Standing at 9,000 feet has become a normal thing for me. Close my eyes, imagine the line and how my body will feel and move as I make my way down the mountain. But today this doesnít happen. Iím terrified and shaking on my second feet, afraid my violent shivers will throw me out of my skis. This is my first day back on a mountain since my accident. Loosen up my neck, check and double check my helmet is tight enough. Tug on my goggles and run though my basics: name, age, location. I can't afford another brain injury. I take a deep breath and exhale, letting the frozen breath hug me, as if it was telling me I can do it. The wind whispers words of encouragement and I push off. Life is like the mountain. I have to maneuver steep passages all while avoiding rocks and other obstacles that are hidden under the snow, revealing themselves as I pass by- no warning given.
(I have to ski THAT?)
No one ever said the line I would chose would be easy, and one quarter done with the task my muscles are screaming and I am no longer afraid. My mindset has changed and I start to believe I can do it. Iím even picking up spend, my technique is no longer jerking but is fluid like the wispy clouds above me. I focus on the near approaching mid mountain and shift my feet, slicing into the snow as if itís my fear Iím directly cutting.
I could tell you about my fears, the thoughts pulsing through my head. Will I crash? What if I mess my brain up more? Or fall so hard I piss? (Which is a genuine fear, I'm not wearing shorts under my pants.) Shifting your focus is difficult. As panic starts to set in I remember why I love this sport. Why I chose to doit again, and in Montana of all places. This isn't the Tahoe snow I'm used to, the slopes are much steeper, the parks smaller.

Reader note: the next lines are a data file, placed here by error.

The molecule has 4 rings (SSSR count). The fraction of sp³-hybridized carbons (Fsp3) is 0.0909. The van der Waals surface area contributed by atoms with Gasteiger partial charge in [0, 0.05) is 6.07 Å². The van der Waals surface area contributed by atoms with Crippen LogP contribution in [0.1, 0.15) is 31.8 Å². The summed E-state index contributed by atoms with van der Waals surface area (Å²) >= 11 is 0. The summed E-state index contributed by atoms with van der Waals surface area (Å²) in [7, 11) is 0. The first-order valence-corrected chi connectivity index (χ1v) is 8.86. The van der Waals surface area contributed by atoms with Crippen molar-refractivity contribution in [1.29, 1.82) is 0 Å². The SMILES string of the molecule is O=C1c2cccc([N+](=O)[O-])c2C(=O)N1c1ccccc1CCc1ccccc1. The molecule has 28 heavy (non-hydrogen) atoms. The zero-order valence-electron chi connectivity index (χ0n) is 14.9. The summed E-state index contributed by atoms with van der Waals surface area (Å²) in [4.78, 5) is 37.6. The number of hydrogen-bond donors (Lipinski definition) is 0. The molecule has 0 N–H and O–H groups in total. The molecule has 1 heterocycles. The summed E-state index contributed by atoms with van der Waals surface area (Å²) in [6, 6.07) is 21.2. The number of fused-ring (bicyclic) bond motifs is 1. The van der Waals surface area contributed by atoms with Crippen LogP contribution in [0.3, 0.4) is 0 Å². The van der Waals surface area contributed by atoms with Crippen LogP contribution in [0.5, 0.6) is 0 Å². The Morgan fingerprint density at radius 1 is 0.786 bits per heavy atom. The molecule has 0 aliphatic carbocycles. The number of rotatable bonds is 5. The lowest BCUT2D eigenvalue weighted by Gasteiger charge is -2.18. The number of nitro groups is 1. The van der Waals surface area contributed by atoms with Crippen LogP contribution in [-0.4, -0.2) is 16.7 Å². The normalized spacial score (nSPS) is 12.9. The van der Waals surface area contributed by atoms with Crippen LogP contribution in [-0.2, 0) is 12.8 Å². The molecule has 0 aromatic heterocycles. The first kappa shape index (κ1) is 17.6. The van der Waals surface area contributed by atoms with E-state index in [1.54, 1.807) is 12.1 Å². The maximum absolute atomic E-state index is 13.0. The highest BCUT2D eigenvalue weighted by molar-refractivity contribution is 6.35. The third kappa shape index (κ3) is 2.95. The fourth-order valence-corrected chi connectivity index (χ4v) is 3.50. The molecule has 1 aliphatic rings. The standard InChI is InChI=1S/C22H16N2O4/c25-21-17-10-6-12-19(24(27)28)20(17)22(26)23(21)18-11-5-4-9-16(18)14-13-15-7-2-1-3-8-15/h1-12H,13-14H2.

I am a hawk, fast, sleek, and not afraid to dive, I am the pulse of the mountain, the breath of the trees and I can overcome anything. I begin to dace, elegantly weaving a pattern, leaving a fair trail behind me so that others can see I was here. My dance picks up pace and incorporates second body, someone who like me has challenged this mountain, has asked their body to respond to the ever changing environment. I no longer see myself being thrown down the mountain, being hit and left to fend for myself. Images from months ago are forgotten, slowly replaced by new ones, ones that Iím making in the moment.
Of course, by the time I reach the bottom I realize my run wasn't as cool as I thought it was. But what matters is going for it and getting past that fear. Chasing your passions is what we all strive to do. I love skiing, itís what makes me who I am. Getting back on my skis was one of the hardest things Iíve ever done, but it needed to happen. Get back on your skis, chase that trick you canít stomp, take that line you've always wanted to. Do anything but quit.